The manifest realignment also brought up an interesting element of flexibility, which references the evaluations into allowing launch dates that would see an orbiter docked to the ISS at the same time a Soyuz docks.
Known as Soyuz ‘cutouts’ – it is currently a constraint for orbiters, due to the potential of a Soyuz auto-abort during approach, when the Russian vehicle’s Kurs docking system fails to see the docked orbiter – thus becoming a potential collision threat.
‘You’ll note launch dates during what previously have been considered Soyuz ‘cutouts’, added the documentation. ‘For example, STS-127/2JA is scheduled to launch on 5/21/09 and Soyuz is scheduled to dock on 5/27/09.
‘The SSP has requested that the ISS and MOD (Mission Operations Directive) reassess Soyuz dockings and undockings while the Shuttle is docked to improve Shuttle launch flexibility.
‘The GJOP (Generic Joint Operations Panel) has been asked to review previous assessments, identify what assumptions are now different, and determine whether it makes sense to plan for a Soyuz docking or undocking during a Shuttle mission.’
The re-evaluation has been called due to the expansion of the ISS, which has increased the distance between the docking ports of Soyuz and Shuttle at either ‘end’ of the Station. If the evaluations recommend the constraint remains in place, the launch dates will be again refined.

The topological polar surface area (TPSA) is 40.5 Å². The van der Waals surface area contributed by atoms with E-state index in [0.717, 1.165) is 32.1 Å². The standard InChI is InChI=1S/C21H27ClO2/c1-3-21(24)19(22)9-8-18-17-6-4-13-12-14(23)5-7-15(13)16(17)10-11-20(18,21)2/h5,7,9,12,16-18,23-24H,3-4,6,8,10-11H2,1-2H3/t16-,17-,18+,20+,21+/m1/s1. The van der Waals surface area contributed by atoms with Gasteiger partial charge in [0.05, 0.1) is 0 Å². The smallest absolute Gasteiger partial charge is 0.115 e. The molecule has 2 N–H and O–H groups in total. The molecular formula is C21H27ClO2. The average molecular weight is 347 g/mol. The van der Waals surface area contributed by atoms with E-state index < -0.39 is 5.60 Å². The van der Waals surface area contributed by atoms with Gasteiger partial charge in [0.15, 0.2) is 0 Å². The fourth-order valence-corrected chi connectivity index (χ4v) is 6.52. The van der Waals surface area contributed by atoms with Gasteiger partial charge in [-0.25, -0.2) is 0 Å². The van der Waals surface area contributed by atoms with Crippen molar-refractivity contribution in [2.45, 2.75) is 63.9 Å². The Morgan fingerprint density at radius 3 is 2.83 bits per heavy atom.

‘The thought process is that the answer may be different now that the Shuttle and Soyuz docking ports are farther away and ISS will be doing ‘indirect handovers’ – new crew coming up on Soyuz will be with three of the previous crew for an extended duration rather than the current short term intense handover period.’
Realigning with the new manifest are the remaining five missions in the latter half of 2009 and the 2010 finale.
STS-129 slips to October 15, 09. The mission will see Discovery carrying the EXPRESS Logistics Carriers ELC1 and ELC2, and will involve a crew rotation of Expedition 20’s Robert Thirsk with his replacement, Jeff Williams – although long-term schedules show Williams as riding on a Soyuz.
STS-130 slips six weeks to December 10, 2009. Endeavour is carrying the final major element of the ISS in Node 3, along with the ESA-built observatory module Cupola.
Three missions are currently scheduled for 2010, opening with Atlantis’ second mission to be added since her stay of execution – STS-131 – which is a logistics run to the ISS.
Atlantis’ mission – which has moved to February 11, 2010, involves the final flight of a Multi-Purpose Logistics Module, namely Raffaello. No mention of its potential stay on the ISS has been made at this time.
The two remaining missions – at present – for the shuttle program are the CLF (Contingency Logistic Flight) missions, tasked to Discovery and Endeavour.
Changes to these two missions see STS-132 move to April 8, 2010, while the finale to the program has been moved to the right by one month, as Endeavour flies to the ISS on May 31, 2010.
Officially removed from the long-term manifest are the specific Launch On Need (LON) requirements. The rescue capability remains throughout the remainder of the program, but instead of requiring a specific flow in the event of an emergency, the following launch date will be close enough to carry out the contingency.
‘Note that the new Launch on Need approach is to use the next flight with the planned cargo complement to rescue the previous flight if necessary (i.e. concept of STS-3xx’s is going away).’
L2 members: All documentation – from which the above article has quoted snippets – is available in full in the related L2 sections, updated live.